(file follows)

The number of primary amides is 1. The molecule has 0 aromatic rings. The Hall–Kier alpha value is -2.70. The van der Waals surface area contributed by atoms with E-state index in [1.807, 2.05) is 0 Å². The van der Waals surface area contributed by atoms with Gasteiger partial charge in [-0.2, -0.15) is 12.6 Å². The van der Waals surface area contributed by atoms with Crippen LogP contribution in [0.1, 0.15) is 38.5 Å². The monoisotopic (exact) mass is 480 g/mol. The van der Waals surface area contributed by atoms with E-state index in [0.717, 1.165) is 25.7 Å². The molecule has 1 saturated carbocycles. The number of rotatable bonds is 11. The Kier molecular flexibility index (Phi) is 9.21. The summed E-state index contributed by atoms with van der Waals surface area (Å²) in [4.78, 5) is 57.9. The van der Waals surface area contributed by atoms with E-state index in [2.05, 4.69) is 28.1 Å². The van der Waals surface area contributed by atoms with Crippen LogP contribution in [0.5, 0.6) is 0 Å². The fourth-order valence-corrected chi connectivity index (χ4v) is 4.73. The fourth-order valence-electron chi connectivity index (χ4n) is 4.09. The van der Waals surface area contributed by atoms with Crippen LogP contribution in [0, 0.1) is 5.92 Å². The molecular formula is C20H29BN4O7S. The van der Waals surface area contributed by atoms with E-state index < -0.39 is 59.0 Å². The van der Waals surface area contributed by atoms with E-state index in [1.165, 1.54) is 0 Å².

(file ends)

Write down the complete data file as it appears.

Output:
The number of primary amides is 1. The molecule has 0 aromatic rings. The Hall–Kier alpha value is -2.70. The van der Waals surface area contributed by atoms with E-state index in [1.807, 2.05) is 0 Å². The van der Waals surface area contributed by atoms with Gasteiger partial charge in [-0.2, -0.15) is 12.6 Å². The van der Waals surface area contributed by atoms with Crippen LogP contribution in [0.1, 0.15) is 38.5 Å². The monoisotopic (exact) mass is 480 g/mol. The van der Waals surface area contributed by atoms with E-state index in [0.717, 1.165) is 25.7 Å². The molecule has 1 saturated carbocycles. The number of rotatable bonds is 11. The Kier molecular flexibility index (Phi) is 9.21. The summed E-state index contributed by atoms with van der Waals surface area (Å²) in [4.78, 5) is 57.9. The van der Waals surface area contributed by atoms with E-state index in [2.05, 4.69) is 28.1 Å². The van der Waals surface area contributed by atoms with Crippen LogP contribution in [0.5, 0.6) is 0 Å². The fourth-order valence-corrected chi connectivity index (χ4v) is 4.73. The fourth-order valence-electron chi connectivity index (χ4n) is 4.09. The van der Waals surface area contributed by atoms with Crippen LogP contribution in [0, 0.1) is 5.92 Å². The molecular formula is C20H29BN4O7S. The van der Waals surface area contributed by atoms with E-state index < -0.39 is 59.0 Å². The van der Waals surface area contributed by atoms with E-state index in [1.165, 1.54) is 0 Å².